Massachusetts homes tend to be older than those of the rest of the nation, meaning they’re increasingly likely to harbor hazardous materials in their walls, especially lead. As we know, lead particles from paint can pose serious health risks to a property’s inhabitants. As a result, Massachusetts has many rules and regulations in place regarding real estate transactions involving lead paint. To determine what to expect and consider when purchasing a new home, we’ve created a Massachusetts home buyer’s guide to lead paint.
What the Lead Disclosure Obligations of a Massachusetts Home Seller?
As part of the Massachusetts Lead Poisoning Prevention Act, property owners are required to perform a lead inspection and – if uncovered – lead remediation in homes built before 1978. If any lead is discovered, the seller must complete a Property Transfer Lead Paint Notification Certification form, which is an opportunity for the owner to tell the buyer what they know about the lead within the home. Even if lead is not discovered in the home, the seller will need to indicate that they have no knowledge of its presence on the form.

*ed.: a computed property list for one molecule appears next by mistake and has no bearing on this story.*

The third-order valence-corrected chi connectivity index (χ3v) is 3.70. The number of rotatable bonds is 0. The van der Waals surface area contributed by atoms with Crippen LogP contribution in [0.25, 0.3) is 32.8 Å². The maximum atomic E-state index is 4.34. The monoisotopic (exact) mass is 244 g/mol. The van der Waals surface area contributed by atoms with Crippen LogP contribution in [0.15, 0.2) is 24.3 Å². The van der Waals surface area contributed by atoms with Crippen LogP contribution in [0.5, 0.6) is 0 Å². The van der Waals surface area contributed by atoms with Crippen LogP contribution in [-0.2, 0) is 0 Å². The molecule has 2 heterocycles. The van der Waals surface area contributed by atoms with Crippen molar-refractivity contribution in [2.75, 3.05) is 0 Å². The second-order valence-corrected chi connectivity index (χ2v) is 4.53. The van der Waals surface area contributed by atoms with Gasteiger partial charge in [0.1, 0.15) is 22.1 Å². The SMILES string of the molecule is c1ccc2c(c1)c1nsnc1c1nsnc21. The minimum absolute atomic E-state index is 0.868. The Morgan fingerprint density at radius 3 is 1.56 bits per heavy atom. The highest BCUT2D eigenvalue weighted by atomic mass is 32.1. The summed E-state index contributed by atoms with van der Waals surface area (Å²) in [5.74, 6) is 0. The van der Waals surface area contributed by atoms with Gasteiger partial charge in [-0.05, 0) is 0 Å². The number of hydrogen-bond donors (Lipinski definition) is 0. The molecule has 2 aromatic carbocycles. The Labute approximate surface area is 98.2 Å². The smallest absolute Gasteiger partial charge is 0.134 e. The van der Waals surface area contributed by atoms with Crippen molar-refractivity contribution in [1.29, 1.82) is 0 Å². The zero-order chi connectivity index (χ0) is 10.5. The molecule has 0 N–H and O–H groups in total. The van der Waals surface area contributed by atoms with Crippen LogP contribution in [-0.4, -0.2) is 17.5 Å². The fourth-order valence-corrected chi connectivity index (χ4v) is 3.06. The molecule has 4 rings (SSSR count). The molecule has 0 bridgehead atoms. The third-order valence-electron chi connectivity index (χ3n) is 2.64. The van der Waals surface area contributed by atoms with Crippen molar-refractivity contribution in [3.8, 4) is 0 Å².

Can a Seller Favor an Offer Waiving A Lead Paint Inspection?
If the home was built after 1978, the buyer becomes partially responsible for requesting a lead inspection. Before becoming obligated to purchase the property under contract, the buyer is granted a 10-day window in which they can arrange for a lead inspection and risk assessment. The seller is not obligated to pay for this inspection, but it could alter the contract depending on the findings. However, according to Massachusetts lead law, a seller cannot advertise a property as only available to buyers willing to waive an inspection.
What If a Home has Undergone a Complete Remodel?
If a home was built before 1978 but had undergone a gut rehab, the seller is still required to submit a lead paint form. Even if a home has been completely remodeled, from the ceiling to the floor, there can still be the presence of dangerous lead particles. A child could still be at risk of lead poisoning, despite the renovations.
Most of what accounts for our Massachusetts home buyer’s guide to lead paint is the commitment of sellers to follow the law. However, it’s important as a home buyer to ensure that your prospective new home receives the appropriate inspection and remediation. At Fiber Control, Inc., we’re fully committed to the safety of our customers and have the experience and RRP certification necessary to remediate or remove lead paint, along with many other hazardous materials. If you wish for your home to be free of dangerous substances, contact us today.